With Web Sales Booming, Godiva Sweetens Deal for Retailers

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Seeking to ease the fears of its bricks-and-mortar retailers who feel threatened by its e-commerce site, Godiva Chocolatier Inc. next month will introduce its first cross-channel promotion to drive online traffic to the retailer's 200 stores nationwide.


Coming a month before a relaunch of its Godiva.com Web site in October, the promotion will mail a $2.50 gift certificate to its online customers. The gift certificates then can be redeemed at Godiva's retail stores for its new milk chocolate with macadamia nuts and toffee bar or other chocolate bars.


"It's kind of saying [to Godiva's company-owned boutiques and wholesalers], 'Hey, wait a minute -- we're willing to drive traffic, we're not scared of it; we're willing to drive traffic to your boutiques because we're confident that overall consumers are going to shop both in your boutiques and on our Web site," said Kim Land, director at Godiva Direct, New York.


Godiva's retailers have reason to fear cannibalization. The brand's upscale nature requires them to operate from high-rent locations and invest in equipment and in-store ambiance that exudes a sense of sophistication.


Though sales figures aren't public, Godiva.com is the fastest-growing distribution channel for the company, which is a wholly owned subsidiary of the $6.4 billion Campbell Soup Co., Camden, NJ.


Launched five years ago, Godiva.com offers Belgian truffles, chocolates, European-style biscuits, gourmet coffees and hot cocoa, similar to what's offered in Godiva's bricks-and-mortar stores.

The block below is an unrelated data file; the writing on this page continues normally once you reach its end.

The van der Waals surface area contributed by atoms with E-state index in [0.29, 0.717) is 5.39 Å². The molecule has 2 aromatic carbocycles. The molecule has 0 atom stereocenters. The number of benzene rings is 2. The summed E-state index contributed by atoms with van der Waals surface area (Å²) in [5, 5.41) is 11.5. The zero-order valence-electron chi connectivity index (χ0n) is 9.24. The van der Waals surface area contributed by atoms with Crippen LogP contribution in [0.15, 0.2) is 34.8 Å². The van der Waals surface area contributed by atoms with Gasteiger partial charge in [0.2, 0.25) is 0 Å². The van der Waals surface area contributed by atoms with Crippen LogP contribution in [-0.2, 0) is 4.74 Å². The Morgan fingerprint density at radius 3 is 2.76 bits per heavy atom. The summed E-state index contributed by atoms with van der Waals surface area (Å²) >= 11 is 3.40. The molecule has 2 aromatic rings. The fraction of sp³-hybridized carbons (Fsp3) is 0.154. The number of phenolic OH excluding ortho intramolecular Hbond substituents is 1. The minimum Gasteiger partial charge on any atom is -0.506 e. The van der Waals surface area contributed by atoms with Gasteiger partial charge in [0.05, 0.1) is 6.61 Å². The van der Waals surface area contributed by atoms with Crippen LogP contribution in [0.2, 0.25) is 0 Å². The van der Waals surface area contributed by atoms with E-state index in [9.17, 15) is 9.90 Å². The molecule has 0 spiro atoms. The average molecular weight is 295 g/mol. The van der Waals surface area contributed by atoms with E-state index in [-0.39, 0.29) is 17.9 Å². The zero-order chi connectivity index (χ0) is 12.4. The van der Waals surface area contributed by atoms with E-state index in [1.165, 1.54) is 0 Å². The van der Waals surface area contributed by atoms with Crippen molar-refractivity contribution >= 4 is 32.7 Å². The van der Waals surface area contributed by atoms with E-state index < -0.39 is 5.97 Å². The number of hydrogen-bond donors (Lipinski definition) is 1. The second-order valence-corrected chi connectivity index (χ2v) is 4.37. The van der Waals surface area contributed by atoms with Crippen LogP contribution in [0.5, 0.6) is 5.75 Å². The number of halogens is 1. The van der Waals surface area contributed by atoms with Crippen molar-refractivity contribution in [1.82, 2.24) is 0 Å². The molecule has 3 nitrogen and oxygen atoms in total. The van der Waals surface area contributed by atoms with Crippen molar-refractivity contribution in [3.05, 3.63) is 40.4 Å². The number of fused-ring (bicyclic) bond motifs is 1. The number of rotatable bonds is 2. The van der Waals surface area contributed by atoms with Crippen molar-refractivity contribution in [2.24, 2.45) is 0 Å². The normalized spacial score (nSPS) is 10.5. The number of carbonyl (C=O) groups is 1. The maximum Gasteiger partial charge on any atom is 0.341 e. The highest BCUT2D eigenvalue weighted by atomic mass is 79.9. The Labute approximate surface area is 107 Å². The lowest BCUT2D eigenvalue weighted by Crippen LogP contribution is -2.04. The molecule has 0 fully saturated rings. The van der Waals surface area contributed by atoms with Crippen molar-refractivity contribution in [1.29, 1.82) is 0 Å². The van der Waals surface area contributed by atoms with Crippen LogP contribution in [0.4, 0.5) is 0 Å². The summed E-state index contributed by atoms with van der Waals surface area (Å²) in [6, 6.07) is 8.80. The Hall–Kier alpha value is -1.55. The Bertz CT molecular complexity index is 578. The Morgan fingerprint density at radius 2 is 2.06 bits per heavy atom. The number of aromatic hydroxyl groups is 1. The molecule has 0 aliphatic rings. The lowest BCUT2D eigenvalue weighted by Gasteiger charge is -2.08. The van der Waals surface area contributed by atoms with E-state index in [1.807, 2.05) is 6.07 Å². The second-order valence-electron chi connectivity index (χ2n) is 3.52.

"In the past year, our [online] business has grown 93 percent vs. the year before that," Land said, declining to substantiate that claim with sales numbers.


Such growth alarmed Godiva stores enough to convince the company to form a multichannel team. As head of Godiva's Internet and catalog businesses, Land has a seat on that team, which also includes Godiva's retail and wholesale divisions.


"We're looking at what kind of synergies we can garner," Land said. "I think we haven't been the quickest to do that, but it's something that we feel very strongly about as a company."


The promotion is the first of many that Godiva has planned, including a celebration of its 75th anniversary in October. The anniversary will be marked by a site redesign, handled by Godiva's interactive agency, Fry Multimedia Inc., Ann Arbor, MI.


Company research among consumers showed the Godiva site was easy to navigate and reflected its positioning as a premier chocolatier. But online visitors needed to get more of a sense that they were on a food site that offered indulgent gifts.


Once the makeover is accomplished, the site's home page will feature a large horizontal section showing a chocolate shot, but the site will retain its trademark black-and-gold background.


However, the tweaks are not just about look and feel. In preparation of the relaunch, Godiva has named application service provider LivePerson Inc., New York, to create a feature that offers live assistance to online consumers.


Consumers visiting the Godiva site will be able to chat with chocolate experts through LivePerson's technology about products, gifting ideas and recommendations, and storage and handling of Godiva's chocolates.


Amid the changes afoot, some things will remain the same. One of them is the chocolates and diamonds promotion that Godiva has launched the past four years around Valentine's Day.


Godiva also will continue its relationships with portals such as America Online, Microsoft Network and Yahoo, with whom a partnership was struck Aug. 1. These deals and the relaunch of Godiva.com signal the chocolatier's intent to step up its online business. But this time it seeks not to alienate its traditional retail store channel.


"I think that [our retail stores] understand our Web site now," Land said. "They understand better and better what our Internet business can provide in terms of getting consumers to be more loyal to the brand overall."
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